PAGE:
Trust: The Memoirs of Akira Yamamoto, Part 22

Part 22: Flower Festival

Late son’s dream fulfilled

In 1969 a total of 45 new employees came to work for the Chugoku Shimbun. One of them was Ichiro (Mr. Yamamoto’s son). He had hoped to study in the United States as one of his professors at Keio University had recommended, but he was important as my heir. So I asked him to come to work for the company first. He seemed to have trouble making a decision, but he took the written test and had an interview and then came to work without trepidation.

He was 176 cm tall, weighed more than 100 kg and had rugged good looks. He was a warm, serious person. People felt at ease just having him around. That wonderful Ichiro died. On the night of his wake I wept freely. But upon thinking there could be no greater grief, I pulled myself together. I had to keep going for Ichiro.

Ichiro Yamamoto died of meningoencephalitis on February 27, 1976. He was 29. At the time of his death he was manager of the planning section of the General Planning Office.

There were several things that Ichiro wanted to do for Hiroshima; one of them was to create a festival. According to notes he left, he wanted residents to share joy and the preciousness of peace at the festival and he wanted to make it a regular community event.

Hiroshima was destroyed by the atomic bombing. Ichiro wanted August to be a month of “stillness” during which people prayed reverently. But 30 years had passed since the A-bombing, so he felt perhaps May could be a month of “motion” in which people shared the preciousness of peace and the joy of being alive. So he wanted the festival to have an international scope and for local citizens to play a leading role.

He decided it should take place on Peace Boulevard with the street closed to traffic for several days. He had spoken to Gov. Hiroshi Miyazawa. Yonezo Oshita, manager of the Chugoku Shimbun’s Events Administration Department, and Koichiro Kanai of RCC Broadcasting and others had gathered materials on festivals in Japan and abroad and discussed the matter on several occasions.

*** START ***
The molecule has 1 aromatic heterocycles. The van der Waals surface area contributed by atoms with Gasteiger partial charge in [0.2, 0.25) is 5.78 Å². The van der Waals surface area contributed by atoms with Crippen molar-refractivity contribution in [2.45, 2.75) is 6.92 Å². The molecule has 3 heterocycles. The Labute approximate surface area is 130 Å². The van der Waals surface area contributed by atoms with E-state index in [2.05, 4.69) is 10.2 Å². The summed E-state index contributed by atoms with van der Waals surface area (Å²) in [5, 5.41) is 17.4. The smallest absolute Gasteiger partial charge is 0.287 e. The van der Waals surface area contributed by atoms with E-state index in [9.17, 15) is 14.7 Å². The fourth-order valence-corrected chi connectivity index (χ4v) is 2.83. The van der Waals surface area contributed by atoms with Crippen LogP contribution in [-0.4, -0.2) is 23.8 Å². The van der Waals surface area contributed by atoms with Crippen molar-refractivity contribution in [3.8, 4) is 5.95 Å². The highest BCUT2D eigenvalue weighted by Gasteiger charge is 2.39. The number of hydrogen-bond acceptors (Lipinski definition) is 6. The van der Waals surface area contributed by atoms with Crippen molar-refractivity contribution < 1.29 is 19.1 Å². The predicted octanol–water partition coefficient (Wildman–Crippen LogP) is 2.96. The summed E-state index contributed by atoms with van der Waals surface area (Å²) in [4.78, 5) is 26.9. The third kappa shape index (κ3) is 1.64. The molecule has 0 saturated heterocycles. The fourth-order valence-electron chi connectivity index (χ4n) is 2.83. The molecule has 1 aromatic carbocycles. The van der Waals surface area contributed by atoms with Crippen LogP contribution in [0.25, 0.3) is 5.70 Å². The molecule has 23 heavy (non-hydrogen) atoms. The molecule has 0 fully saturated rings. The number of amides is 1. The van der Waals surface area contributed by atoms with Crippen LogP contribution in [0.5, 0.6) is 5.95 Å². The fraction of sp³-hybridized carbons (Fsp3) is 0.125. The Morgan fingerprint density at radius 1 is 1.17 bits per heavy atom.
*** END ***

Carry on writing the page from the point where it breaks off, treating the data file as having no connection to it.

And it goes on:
According to Koichiro Kanai, 72, who later served as president of RCC Broadcasting, “Ichiro had been formulating the idea of a new festival in Hiroshima ever since the days when we were both working at our companies’ Tokyo offices. Even before the 1975 parade celebrating the first championship of the Hiroshima Toyo Carp, he had been making a case for a festival along Peace Boulevard.”

At the Buddhist memorial ceremony on the 49th day after Ichiro’s death, it was made known that Gov. Miyazawa and others wanted to organize the festival. Hiroshima Mayor Takeshi Araki came up to me and said he wanted to hear the details later. So Jiro (Mr. Yamamoto’s son, then assistant manager of the Events Administration Department, now chairman of the company) met with the mayor and outlined the idea behind the festival and how it would unfold. Jiro worked hard to prepare a plan based on Ichiro’s notes and negotiated with the prefectural police. The name “Flower Festival” had been written in Ichiro’s notes.

The prefecture took a fairly positive stance toward the project, but Mayor Araki was cautious and said, “Things are moving too fast.” On September 14 I held a meeting with the governor, the mayor, and Katsuhiko Yamada (vice president of Hiroshima Bank), president of the Hiroshima Chamber of Commerce and Industry, at the chamber’s offices. We finally reached agreement to hold the festival in May of the following year and announced it at a press conference.

It was a new field in which I was inexperienced, and I had all sorts of thoughts about it. It was essentially a project of the Chugoku Shimbun and RCC Broadcasting. (The two companies bore the costs for the festival, each putting up 25 million yen.) So neither the local business community nor the news media was cooperative. In a written statement and newspaper articles, we were attacked for our plan to have the Self-Defense Forces band participate.

As the first (1977) Flower Festival neared, I felt under a lot of pressure. For that reason I’ll never forget how happy I felt on the morning of May 3, the first day of the festival. Thousands of people had gathered on Peace Boulevard under sunny skies, and they all seemed to be enjoying themselves.

The festival began with the lighting of the flame of peace atop the tower of flowers and a moment of silence. Naomi Sagara’s performance (of the festival’s theme song, “Hanaguruma”) was good, and crowds pressed in on Agnes Lum (a Hawaiian celebrity). I rode in the parade of flower-covered cars, and it took more than two hours from the time we left until we reached the end. A total of 1.25 million people turned out for the three-day event. It was a tremendous success.

(Originally published on October 24, 2012)